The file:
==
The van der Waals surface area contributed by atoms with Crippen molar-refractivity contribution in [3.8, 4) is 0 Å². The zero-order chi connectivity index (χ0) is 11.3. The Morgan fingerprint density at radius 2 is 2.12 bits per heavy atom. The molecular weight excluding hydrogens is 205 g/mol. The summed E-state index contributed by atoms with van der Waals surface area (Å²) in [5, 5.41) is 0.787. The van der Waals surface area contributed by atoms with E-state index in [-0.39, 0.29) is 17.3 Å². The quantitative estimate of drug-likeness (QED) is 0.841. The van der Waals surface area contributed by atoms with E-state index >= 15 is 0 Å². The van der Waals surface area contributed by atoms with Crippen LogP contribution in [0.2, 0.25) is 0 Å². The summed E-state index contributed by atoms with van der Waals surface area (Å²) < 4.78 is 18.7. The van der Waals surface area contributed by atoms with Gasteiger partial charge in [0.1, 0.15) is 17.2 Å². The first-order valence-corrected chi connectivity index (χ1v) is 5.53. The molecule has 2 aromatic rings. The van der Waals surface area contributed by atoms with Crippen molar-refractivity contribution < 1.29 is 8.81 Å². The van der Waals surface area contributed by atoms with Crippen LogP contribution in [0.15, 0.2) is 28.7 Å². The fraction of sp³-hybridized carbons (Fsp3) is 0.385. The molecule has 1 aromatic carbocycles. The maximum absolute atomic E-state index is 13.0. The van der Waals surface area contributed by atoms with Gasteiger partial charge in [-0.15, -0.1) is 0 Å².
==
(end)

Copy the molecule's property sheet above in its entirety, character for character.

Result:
The van der Waals surface area contributed by atoms with Crippen molar-refractivity contribution in [3.8, 4) is 0 Å². The zero-order chi connectivity index (χ0) is 11.3. The Morgan fingerprint density at radius 2 is 2.12 bits per heavy atom. The molecular weight excluding hydrogens is 205 g/mol. The summed E-state index contributed by atoms with van der Waals surface area (Å²) in [5, 5.41) is 0.787. The van der Waals surface area contributed by atoms with E-state index in [-0.39, 0.29) is 17.3 Å². The quantitative estimate of drug-likeness (QED) is 0.841. The van der Waals surface area contributed by atoms with E-state index >= 15 is 0 Å². The van der Waals surface area contributed by atoms with Crippen LogP contribution in [0.2, 0.25) is 0 Å². The summed E-state index contributed by atoms with van der Waals surface area (Å²) < 4.78 is 18.7. The van der Waals surface area contributed by atoms with Gasteiger partial charge in [0.1, 0.15) is 17.2 Å². The first-order valence-corrected chi connectivity index (χ1v) is 5.53. The molecule has 2 aromatic rings. The van der Waals surface area contributed by atoms with Crippen molar-refractivity contribution < 1.29 is 8.81 Å². The van der Waals surface area contributed by atoms with Crippen LogP contribution in [0.15, 0.2) is 28.7 Å². The fraction of sp³-hybridized carbons (Fsp3) is 0.385. The molecule has 1 aromatic carbocycles. The maximum absolute atomic E-state index is 13.0. The van der Waals surface area contributed by atoms with Gasteiger partial charge in [-0.15, -0.1) is 0 Å².